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Budget, Mobility & The Great Economic Recovery

In continuity with last year, this budget is hinged on prioritizing better mobility and air quality (livability) outcomes for urban India.

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The Union Budget 2021-22 comes as a catalyst for steady economic growth in these unprecedented times. Anchored on India’s urgent need to become Atmanirbhar while catering to the world, it focuses on enhancing resilience and unlocking opportunities through innovation to foster prosperity.

The renewed thrust on the road and urban infrastructure, clean air, scrapping of old-polluting vehicles, and augmenting public transport, among others, reinforces the crucial role of mobility in spurring socio-economic growth. For, the budget’s inclusion of ‘Travelnomics’ catalyzes enhanced investments in mobility infrastructure to make cities accessible and connected; decarbonizes the transport sector by improving urban livability and making the country energy secure, and helps create millions of livelihood opportunities. 

In continuity with last year, this budget is hinged on prioritizing better mobility and air quality (livability) outcomes for urban India. It provides for greater public spending and public-private partnerships in mass transit, generating an estimated cost savings of over INR 1,300 crores this year alone, thanks to decongestion, reduced travel time, fewer accidents, decreased emissions, and lowered operating-maintenance costs. Likewise, the outlay of INR 2,200 crores for clean air would curb pollution and help cities transition to shared and electric mobility on the back of hyperlocal, data-driven urban mobility governance.

Cities lie at the heart of India’s climate strategy, evident in the budget’s target of 30 cities having a comprehensive climate action plan within the next 12 months. This in itself would bolster India’s efforts at driving faster adoption and manufacture of electric vehicles (FAME), a policy central to the country’s decarbonization agenda. The outlay of INR 757 crores for FAME (~10% increase from last year) signals the focus of the government to incentivize over 41,500 electric two-wheelers, three-wheelers, cars, and buses. 

However, these EVs would constitute only 0.1% of the new vehicle sales in FY 21-22. It is crucial to remind ourselves of the potential of EVs to make India fuel-efficient, besides reducing emissions and generating jobs. Even a 30% EV sales share by 2030 can help India save more than INR 1.1 lakh crore annually on crude oil imports. And while the budget’s provisions are a good start, the government must introduce a wide array of fiscal and non-fiscal initiatives to propel EV adoption. For example, GST subventions on EV batteries, charging and battery swapping services to reduce the upfront cost of the vehicle, dedicated pickup and drop off zones for EVs, fast-track approval and single-window clearance to register EVs and energy operations, subsidized electricity tariff, aggregation of open access electricity, etc. are a few ways to provide a much-needed fillip to the EV industry. Similarly, the voluntary scrapping policy too could be leveraged to give an impetus to the demand for energy-efficient vehicles and promote circular economy principles.

Further, the heightened manufacturing allocations for the auto and electronics sectors, advanced cells and batteries, etc. will catalyze India’s transition to a global e-mobility hub - localizing value chains that cater to the world. As one of the fastest job-creating industries in the world, e-mobility in India can generate over 1 crore direct jobs and up to 5 crore indirect livelihood opportunities in the coming decade, as estimated by the Ministry of Skill Development and Entrepreneurship. Budget 21-22 rightly stresses leveraging large-scale and phased manufacturing in such emerging areas, thereby providing economic opportunities, particularly for our youth, while creating and nurturing global champions of home-grown businesses.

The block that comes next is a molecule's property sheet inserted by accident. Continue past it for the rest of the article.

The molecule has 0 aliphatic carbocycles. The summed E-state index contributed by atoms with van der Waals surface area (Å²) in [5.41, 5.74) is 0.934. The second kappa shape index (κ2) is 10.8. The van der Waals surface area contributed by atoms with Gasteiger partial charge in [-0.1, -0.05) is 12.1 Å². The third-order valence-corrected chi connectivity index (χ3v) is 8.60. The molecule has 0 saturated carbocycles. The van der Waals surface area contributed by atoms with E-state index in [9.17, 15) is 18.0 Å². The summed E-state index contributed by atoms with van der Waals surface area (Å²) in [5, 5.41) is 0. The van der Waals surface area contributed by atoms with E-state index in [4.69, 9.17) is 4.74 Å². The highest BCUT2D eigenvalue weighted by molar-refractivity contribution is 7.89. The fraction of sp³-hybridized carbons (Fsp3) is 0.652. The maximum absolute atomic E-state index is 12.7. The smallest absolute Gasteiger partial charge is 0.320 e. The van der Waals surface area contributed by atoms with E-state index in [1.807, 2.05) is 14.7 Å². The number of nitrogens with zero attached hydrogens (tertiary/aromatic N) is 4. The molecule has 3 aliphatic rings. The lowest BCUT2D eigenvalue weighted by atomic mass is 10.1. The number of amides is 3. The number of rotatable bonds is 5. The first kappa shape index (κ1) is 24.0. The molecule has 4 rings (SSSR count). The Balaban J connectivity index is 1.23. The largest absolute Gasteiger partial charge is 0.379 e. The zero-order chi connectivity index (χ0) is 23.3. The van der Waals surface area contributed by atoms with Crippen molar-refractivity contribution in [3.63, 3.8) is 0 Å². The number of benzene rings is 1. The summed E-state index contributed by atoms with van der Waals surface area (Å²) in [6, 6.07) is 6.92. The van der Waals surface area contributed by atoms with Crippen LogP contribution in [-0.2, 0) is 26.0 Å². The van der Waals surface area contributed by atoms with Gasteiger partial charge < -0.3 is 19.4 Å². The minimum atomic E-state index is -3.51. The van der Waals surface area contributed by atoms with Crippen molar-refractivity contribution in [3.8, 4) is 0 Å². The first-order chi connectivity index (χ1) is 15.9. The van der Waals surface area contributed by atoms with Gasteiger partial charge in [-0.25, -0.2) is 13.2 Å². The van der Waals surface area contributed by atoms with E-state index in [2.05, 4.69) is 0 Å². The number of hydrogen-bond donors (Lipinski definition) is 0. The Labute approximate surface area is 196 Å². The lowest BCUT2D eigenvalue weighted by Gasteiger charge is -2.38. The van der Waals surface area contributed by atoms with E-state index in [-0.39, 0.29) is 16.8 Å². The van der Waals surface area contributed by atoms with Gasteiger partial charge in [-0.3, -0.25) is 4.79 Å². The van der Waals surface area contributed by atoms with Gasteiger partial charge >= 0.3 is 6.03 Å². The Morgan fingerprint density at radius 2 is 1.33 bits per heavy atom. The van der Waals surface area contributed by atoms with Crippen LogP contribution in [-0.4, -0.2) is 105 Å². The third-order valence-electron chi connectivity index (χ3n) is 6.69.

Indeed, as structural, demographic, and technological shifts transform the nature of work in India's mobility sector, its survival and growth rest on skilling. Partnerships with countries such as the UAE and Japan, as detailed in the Budget, and emphasis on skilling and apprenticeship has the potential to further power India’s dynamic and labor-intensive MSME sector. 

Last year, restricted movement on account of the pandemic forced the country to rethink and broaden its mobility objectives. Enhanced mobility is no longer just a facilitator for commute or freight but the very lifeline of the aspirational modern Indian city. Budget 2021-‘22 recognizes this. With infrastructure and inclusive development as two of its six pillars and the broader adoption of a Nation-first approach, the path for India’s clean, green and resilient mobility is charted for the decade but needs more to be actioned.

Disclaimer: The views expressed in the article above are those of the authors' and do not necessarily represent or reflect the views of this publishing house. Unless otherwise noted, the author is writing in his/her personal capacity. They are not intended and should not be thought to represent official ideas, attitudes, or policies of any agency or institution.

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Union budget 2021 Ola Mobility Institute

Aishwarya Raman

The Author is the Associate Director and Head of Research, Ola Mobility Institute (OMI

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Yash Narain

The Author is a Researcher at Ola Mobility Institute (OMI).

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Snehil Singh

The Author is the Manager, Policy & Advocacy at Ola Mobility Institute (OMI).

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